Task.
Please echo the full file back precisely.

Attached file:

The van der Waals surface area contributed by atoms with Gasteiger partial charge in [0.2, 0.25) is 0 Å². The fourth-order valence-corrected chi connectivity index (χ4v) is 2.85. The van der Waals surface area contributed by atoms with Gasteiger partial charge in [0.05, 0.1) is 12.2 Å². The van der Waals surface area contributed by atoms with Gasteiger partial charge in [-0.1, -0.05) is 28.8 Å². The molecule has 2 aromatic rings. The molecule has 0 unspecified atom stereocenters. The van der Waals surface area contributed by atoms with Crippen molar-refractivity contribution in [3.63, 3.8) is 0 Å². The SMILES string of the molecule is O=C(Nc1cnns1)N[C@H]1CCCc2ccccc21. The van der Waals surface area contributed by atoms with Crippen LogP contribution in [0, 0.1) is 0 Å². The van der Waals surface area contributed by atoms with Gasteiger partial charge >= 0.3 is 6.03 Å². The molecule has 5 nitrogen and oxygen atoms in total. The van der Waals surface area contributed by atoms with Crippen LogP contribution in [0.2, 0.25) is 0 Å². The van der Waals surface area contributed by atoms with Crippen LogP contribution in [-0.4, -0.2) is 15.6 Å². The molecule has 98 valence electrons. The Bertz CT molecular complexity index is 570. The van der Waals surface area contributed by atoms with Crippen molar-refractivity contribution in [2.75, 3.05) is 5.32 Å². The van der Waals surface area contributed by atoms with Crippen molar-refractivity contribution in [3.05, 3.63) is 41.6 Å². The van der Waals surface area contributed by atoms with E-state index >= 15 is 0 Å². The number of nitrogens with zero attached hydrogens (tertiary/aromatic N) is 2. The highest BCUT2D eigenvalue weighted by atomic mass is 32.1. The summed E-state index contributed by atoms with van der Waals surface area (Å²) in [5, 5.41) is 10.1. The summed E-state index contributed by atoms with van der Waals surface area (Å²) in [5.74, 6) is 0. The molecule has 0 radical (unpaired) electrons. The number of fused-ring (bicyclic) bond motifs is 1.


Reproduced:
The van der Waals surface area contributed by atoms with Gasteiger partial charge in [0.2, 0.25) is 0 Å². The fourth-order valence-corrected chi connectivity index (χ4v) is 2.85. The van der Waals surface area contributed by atoms with Gasteiger partial charge in [0.05, 0.1) is 12.2 Å². The van der Waals surface area contributed by atoms with Gasteiger partial charge in [-0.1, -0.05) is 28.8 Å². The molecule has 2 aromatic rings. The molecule has 0 unspecified atom stereocenters. The van der Waals surface area contributed by atoms with Crippen molar-refractivity contribution in [3.63, 3.8) is 0 Å². The SMILES string of the molecule is O=C(Nc1cnns1)N[C@H]1CCCc2ccccc21. The van der Waals surface area contributed by atoms with Crippen LogP contribution in [0, 0.1) is 0 Å². The van der Waals surface area contributed by atoms with Gasteiger partial charge >= 0.3 is 6.03 Å². The molecule has 5 nitrogen and oxygen atoms in total. The van der Waals surface area contributed by atoms with Crippen LogP contribution in [0.2, 0.25) is 0 Å². The van der Waals surface area contributed by atoms with Crippen LogP contribution in [-0.4, -0.2) is 15.6 Å². The molecule has 98 valence electrons. The Bertz CT molecular complexity index is 570. The van der Waals surface area contributed by atoms with Crippen molar-refractivity contribution in [2.75, 3.05) is 5.32 Å². The van der Waals surface area contributed by atoms with Crippen molar-refractivity contribution in [3.05, 3.63) is 41.6 Å². The van der Waals surface area contributed by atoms with E-state index >= 15 is 0 Å². The number of nitrogens with zero attached hydrogens (tertiary/aromatic N) is 2. The highest BCUT2D eigenvalue weighted by atomic mass is 32.1. The summed E-state index contributed by atoms with van der Waals surface area (Å²) in [5, 5.41) is 10.1. The summed E-state index contributed by atoms with van der Waals surface area (Å²) in [5.74, 6) is 0. The molecule has 0 radical (unpaired) electrons. The number of fused-ring (bicyclic) bond motifs is 1.